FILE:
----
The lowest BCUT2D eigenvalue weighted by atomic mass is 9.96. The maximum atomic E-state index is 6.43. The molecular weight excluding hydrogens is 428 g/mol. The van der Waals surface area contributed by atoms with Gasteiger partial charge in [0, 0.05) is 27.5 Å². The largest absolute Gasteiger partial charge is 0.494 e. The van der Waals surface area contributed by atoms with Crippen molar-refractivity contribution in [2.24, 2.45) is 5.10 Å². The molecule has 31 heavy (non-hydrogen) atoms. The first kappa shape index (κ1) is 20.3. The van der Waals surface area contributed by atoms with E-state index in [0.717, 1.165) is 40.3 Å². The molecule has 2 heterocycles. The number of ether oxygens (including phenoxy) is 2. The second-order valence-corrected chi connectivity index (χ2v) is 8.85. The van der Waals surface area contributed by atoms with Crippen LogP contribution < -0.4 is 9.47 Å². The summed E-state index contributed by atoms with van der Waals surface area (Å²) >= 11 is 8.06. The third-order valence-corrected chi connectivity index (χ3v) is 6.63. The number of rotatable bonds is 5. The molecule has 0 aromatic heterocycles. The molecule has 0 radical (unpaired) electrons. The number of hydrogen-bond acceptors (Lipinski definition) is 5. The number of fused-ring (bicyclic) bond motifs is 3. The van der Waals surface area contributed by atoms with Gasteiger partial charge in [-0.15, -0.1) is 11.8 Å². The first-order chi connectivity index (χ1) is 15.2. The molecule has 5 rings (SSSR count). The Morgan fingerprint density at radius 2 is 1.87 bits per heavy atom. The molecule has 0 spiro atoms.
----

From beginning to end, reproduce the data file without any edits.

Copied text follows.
The lowest BCUT2D eigenvalue weighted by atomic mass is 9.96. The maximum atomic E-state index is 6.43. The molecular weight excluding hydrogens is 428 g/mol. The van der Waals surface area contributed by atoms with Gasteiger partial charge in [0, 0.05) is 27.5 Å². The largest absolute Gasteiger partial charge is 0.494 e. The van der Waals surface area contributed by atoms with Crippen molar-refractivity contribution in [2.24, 2.45) is 5.10 Å². The molecule has 31 heavy (non-hydrogen) atoms. The first kappa shape index (κ1) is 20.3. The van der Waals surface area contributed by atoms with E-state index in [0.717, 1.165) is 40.3 Å². The molecule has 2 heterocycles. The number of ether oxygens (including phenoxy) is 2. The second-order valence-corrected chi connectivity index (χ2v) is 8.85. The van der Waals surface area contributed by atoms with Crippen LogP contribution < -0.4 is 9.47 Å². The summed E-state index contributed by atoms with van der Waals surface area (Å²) >= 11 is 8.06. The third-order valence-corrected chi connectivity index (χ3v) is 6.63. The number of rotatable bonds is 5. The molecule has 0 aromatic heterocycles. The molecule has 0 radical (unpaired) electrons. The number of hydrogen-bond acceptors (Lipinski definition) is 5. The number of fused-ring (bicyclic) bond motifs is 3. The van der Waals surface area contributed by atoms with Gasteiger partial charge in [-0.15, -0.1) is 11.8 Å². The first-order chi connectivity index (χ1) is 15.2. The molecule has 5 rings (SSSR count). The Morgan fingerprint density at radius 2 is 1.87 bits per heavy atom. The molecule has 0 spiro atoms.